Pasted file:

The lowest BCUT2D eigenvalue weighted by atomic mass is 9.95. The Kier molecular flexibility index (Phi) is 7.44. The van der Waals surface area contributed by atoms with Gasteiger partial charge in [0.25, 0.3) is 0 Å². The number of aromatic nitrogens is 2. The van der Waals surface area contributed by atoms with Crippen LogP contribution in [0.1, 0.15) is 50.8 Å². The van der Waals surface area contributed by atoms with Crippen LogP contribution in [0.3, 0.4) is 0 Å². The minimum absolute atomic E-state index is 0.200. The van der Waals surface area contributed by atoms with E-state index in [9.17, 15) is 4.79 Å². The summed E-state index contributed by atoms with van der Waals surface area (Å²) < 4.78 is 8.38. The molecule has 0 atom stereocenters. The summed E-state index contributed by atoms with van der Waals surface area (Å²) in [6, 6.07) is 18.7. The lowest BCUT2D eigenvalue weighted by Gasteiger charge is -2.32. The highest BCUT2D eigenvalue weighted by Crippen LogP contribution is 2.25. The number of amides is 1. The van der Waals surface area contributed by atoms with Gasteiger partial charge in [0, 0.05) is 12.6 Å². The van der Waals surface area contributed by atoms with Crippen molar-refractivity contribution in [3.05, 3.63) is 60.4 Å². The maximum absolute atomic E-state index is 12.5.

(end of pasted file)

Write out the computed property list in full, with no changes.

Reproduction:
The lowest BCUT2D eigenvalue weighted by atomic mass is 9.95. The Kier molecular flexibility index (Phi) is 7.44. The van der Waals surface area contributed by atoms with Gasteiger partial charge in [0.25, 0.3) is 0 Å². The number of aromatic nitrogens is 2. The van der Waals surface area contributed by atoms with Crippen LogP contribution in [0.1, 0.15) is 50.8 Å². The van der Waals surface area contributed by atoms with Crippen LogP contribution in [0.3, 0.4) is 0 Å². The minimum absolute atomic E-state index is 0.200. The van der Waals surface area contributed by atoms with E-state index in [9.17, 15) is 4.79 Å². The summed E-state index contributed by atoms with van der Waals surface area (Å²) < 4.78 is 8.38. The molecule has 0 atom stereocenters. The summed E-state index contributed by atoms with van der Waals surface area (Å²) in [6, 6.07) is 18.7. The lowest BCUT2D eigenvalue weighted by Gasteiger charge is -2.32. The highest BCUT2D eigenvalue weighted by Crippen LogP contribution is 2.25. The number of amides is 1. The van der Waals surface area contributed by atoms with Gasteiger partial charge in [0, 0.05) is 12.6 Å². The van der Waals surface area contributed by atoms with Crippen molar-refractivity contribution in [3.05, 3.63) is 60.4 Å². The maximum absolute atomic E-state index is 12.5.